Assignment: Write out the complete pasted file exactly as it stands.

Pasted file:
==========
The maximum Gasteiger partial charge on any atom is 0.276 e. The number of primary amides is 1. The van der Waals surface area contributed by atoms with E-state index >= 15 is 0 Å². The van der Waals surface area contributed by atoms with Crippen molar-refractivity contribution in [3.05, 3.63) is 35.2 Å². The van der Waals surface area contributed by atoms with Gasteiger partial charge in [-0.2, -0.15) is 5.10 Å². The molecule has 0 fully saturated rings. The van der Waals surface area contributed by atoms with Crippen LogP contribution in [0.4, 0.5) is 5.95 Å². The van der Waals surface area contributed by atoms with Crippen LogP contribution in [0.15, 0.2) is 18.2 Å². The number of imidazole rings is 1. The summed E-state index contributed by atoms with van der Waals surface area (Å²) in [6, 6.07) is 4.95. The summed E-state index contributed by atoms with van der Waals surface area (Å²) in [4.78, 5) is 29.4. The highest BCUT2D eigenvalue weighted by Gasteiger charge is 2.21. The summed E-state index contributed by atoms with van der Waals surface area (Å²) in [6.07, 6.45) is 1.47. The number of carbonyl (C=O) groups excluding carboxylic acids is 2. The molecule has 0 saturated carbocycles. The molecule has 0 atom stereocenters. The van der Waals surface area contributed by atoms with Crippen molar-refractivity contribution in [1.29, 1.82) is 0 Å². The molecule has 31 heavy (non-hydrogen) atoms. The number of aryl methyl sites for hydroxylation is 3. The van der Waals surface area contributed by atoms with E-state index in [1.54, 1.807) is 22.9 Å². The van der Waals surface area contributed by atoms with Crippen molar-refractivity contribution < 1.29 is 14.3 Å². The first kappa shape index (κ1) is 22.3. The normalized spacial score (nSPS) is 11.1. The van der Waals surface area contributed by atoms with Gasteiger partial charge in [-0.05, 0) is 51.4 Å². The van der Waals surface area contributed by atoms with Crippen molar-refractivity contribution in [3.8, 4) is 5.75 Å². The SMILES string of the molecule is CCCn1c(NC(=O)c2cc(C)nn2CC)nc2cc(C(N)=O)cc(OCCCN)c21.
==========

The maximum Gasteiger partial charge on any atom is 0.276 e. The number of primary amides is 1. The van der Waals surface area contributed by atoms with E-state index >= 15 is 0 Å². The van der Waals surface area contributed by atoms with Crippen molar-refractivity contribution in [3.05, 3.63) is 35.2 Å². The van der Waals surface area contributed by atoms with Gasteiger partial charge in [-0.2, -0.15) is 5.10 Å². The molecule has 0 fully saturated rings. The van der Waals surface area contributed by atoms with Crippen LogP contribution in [0.4, 0.5) is 5.95 Å². The van der Waals surface area contributed by atoms with Crippen LogP contribution in [0.15, 0.2) is 18.2 Å². The number of imidazole rings is 1. The summed E-state index contributed by atoms with van der Waals surface area (Å²) in [6, 6.07) is 4.95. The summed E-state index contributed by atoms with van der Waals surface area (Å²) in [4.78, 5) is 29.4. The highest BCUT2D eigenvalue weighted by Gasteiger charge is 2.21. The summed E-state index contributed by atoms with van der Waals surface area (Å²) in [6.07, 6.45) is 1.47. The number of carbonyl (C=O) groups excluding carboxylic acids is 2. The molecule has 0 saturated carbocycles. The molecule has 0 atom stereocenters. The van der Waals surface area contributed by atoms with Crippen molar-refractivity contribution in [1.29, 1.82) is 0 Å². The molecule has 31 heavy (non-hydrogen) atoms. The number of aryl methyl sites for hydroxylation is 3. The van der Waals surface area contributed by atoms with E-state index in [1.54, 1.807) is 22.9 Å². The van der Waals surface area contributed by atoms with Crippen molar-refractivity contribution < 1.29 is 14.3 Å². The first kappa shape index (κ1) is 22.3. The normalized spacial score (nSPS) is 11.1. The van der Waals surface area contributed by atoms with Gasteiger partial charge in [-0.05, 0) is 51.4 Å². The van der Waals surface area contributed by atoms with Crippen molar-refractivity contribution in [3.8, 4) is 5.75 Å². The SMILES string of the molecule is CCCn1c(NC(=O)c2cc(C)nn2CC)nc2cc(C(N)=O)cc(OCCCN)c21.